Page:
We are lucky to have so many interesting historical buildings in Utah. They make for interesting neighborhoods, tie us to the past and the area’s roots, evoke curiosity for how people once lived, and they remind us of the important role of beauty, workmanship, art, and aesthetics in home and building construction—something that can get lost in today’s cost-benefit analyses.
Set just east of the Capitol Building, this home has been a landmark in many couples’ lives as a location for weddings and receptions. Now, it has returned to again be a home for a family and to frame their memories. It’s an especially personal home because of the involvement of the homeowner as the designer for the interiors and as the one who personally selected all the furnishings and accessories. It is alive with care and attention.
It is only by looking at the before images that one can appreciate the depth and detail of Capitol Hill Construction’s efforts. The home is connected room-to-room and through the three floors by a consistency in the level of design, detailing, and lustrous woodwork. Much of the second floor and the entire third floor have been seamlessly recreated. Truly it is spectacular and a major work.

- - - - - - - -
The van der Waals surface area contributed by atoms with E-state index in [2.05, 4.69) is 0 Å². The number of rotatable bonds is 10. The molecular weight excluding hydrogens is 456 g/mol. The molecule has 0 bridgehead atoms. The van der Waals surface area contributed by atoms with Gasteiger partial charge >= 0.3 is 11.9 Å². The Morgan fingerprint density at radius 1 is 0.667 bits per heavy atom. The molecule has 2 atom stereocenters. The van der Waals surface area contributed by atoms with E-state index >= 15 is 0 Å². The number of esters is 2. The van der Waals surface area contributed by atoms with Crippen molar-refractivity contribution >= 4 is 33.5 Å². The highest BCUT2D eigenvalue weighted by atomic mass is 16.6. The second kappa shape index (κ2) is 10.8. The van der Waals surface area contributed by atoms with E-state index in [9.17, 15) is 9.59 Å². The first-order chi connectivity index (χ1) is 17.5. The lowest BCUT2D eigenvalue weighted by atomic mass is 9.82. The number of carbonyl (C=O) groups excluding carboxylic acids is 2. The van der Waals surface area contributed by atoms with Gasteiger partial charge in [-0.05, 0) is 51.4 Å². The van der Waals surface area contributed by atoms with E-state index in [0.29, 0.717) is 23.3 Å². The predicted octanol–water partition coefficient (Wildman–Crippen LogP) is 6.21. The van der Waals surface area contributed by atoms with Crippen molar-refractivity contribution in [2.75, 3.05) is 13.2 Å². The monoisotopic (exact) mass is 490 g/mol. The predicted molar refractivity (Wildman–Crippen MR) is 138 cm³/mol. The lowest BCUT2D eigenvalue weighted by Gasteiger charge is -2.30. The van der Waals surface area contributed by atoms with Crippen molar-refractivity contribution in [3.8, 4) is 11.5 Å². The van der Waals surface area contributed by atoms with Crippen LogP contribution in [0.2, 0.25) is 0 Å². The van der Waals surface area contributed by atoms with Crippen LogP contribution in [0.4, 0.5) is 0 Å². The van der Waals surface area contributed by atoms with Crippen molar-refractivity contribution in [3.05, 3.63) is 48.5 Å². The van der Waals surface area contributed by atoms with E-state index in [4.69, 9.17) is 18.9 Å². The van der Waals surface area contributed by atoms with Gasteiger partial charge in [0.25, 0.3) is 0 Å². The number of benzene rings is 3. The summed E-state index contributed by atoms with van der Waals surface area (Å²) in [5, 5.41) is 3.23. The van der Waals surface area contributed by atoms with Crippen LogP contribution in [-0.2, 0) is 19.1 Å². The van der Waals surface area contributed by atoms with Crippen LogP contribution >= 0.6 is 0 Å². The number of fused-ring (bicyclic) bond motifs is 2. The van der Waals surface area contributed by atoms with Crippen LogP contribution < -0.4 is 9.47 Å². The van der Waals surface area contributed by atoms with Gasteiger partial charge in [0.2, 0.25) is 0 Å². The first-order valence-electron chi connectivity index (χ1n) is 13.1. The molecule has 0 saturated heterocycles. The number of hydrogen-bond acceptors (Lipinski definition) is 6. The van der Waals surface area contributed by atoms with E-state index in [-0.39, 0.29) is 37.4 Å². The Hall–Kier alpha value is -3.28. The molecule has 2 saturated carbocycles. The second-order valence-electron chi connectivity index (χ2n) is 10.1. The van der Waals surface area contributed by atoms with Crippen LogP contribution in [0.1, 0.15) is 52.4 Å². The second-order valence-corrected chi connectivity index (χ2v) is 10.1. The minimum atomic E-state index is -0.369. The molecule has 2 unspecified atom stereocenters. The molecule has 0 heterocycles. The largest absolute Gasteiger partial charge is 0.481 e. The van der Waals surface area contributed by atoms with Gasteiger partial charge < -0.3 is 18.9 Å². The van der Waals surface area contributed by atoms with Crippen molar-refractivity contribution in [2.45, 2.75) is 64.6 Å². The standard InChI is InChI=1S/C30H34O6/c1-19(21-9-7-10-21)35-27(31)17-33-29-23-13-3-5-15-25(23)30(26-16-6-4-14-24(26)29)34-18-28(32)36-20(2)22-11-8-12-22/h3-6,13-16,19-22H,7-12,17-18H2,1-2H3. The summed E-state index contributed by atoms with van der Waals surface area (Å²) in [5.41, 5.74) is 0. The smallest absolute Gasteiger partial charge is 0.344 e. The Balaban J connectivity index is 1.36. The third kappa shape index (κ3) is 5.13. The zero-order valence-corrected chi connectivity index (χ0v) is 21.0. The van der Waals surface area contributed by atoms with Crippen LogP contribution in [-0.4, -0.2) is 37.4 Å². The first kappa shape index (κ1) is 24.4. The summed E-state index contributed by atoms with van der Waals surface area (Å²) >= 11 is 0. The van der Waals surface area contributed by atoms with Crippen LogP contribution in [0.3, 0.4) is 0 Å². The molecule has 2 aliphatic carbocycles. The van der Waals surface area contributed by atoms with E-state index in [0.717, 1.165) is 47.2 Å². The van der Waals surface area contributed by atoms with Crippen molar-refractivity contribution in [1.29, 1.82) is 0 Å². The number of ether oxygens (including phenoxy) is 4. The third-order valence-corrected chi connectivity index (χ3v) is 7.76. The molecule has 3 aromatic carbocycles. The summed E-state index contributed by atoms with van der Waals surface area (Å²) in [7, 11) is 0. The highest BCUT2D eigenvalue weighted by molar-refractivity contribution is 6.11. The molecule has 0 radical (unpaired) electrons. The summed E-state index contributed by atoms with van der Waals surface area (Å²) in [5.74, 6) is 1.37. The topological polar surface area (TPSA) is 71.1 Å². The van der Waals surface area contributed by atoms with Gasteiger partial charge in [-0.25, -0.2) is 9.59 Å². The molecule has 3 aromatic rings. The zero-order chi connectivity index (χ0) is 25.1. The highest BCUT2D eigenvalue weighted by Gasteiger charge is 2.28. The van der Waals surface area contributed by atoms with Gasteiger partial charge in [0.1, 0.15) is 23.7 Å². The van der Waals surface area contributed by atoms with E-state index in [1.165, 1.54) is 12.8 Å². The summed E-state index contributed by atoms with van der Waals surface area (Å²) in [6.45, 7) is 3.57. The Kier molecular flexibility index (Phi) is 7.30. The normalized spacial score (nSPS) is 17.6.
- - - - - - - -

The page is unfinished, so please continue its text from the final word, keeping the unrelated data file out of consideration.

For the photographs, I had to enhance the natural lighting with care to not get too many reflections from the woodwork. The home’s chandeliers and unique light fixtures are an important part of the design, so I chose to photograph them illuminated and adjusted for color shift.
Versus today’s open floorplans, this home consists of many separate rooms along great halls that connect to one another by pocket doors. A challenge was to show the connections without losing the experience of being in the room.
Architectural Photographer Scot Zimmerman features some of his most intriguing and beautiful work every Friday on utahstyleanddesign.com. Make sure to head over to his website, scotzimmermanphotography.com, to see more of his stunning work.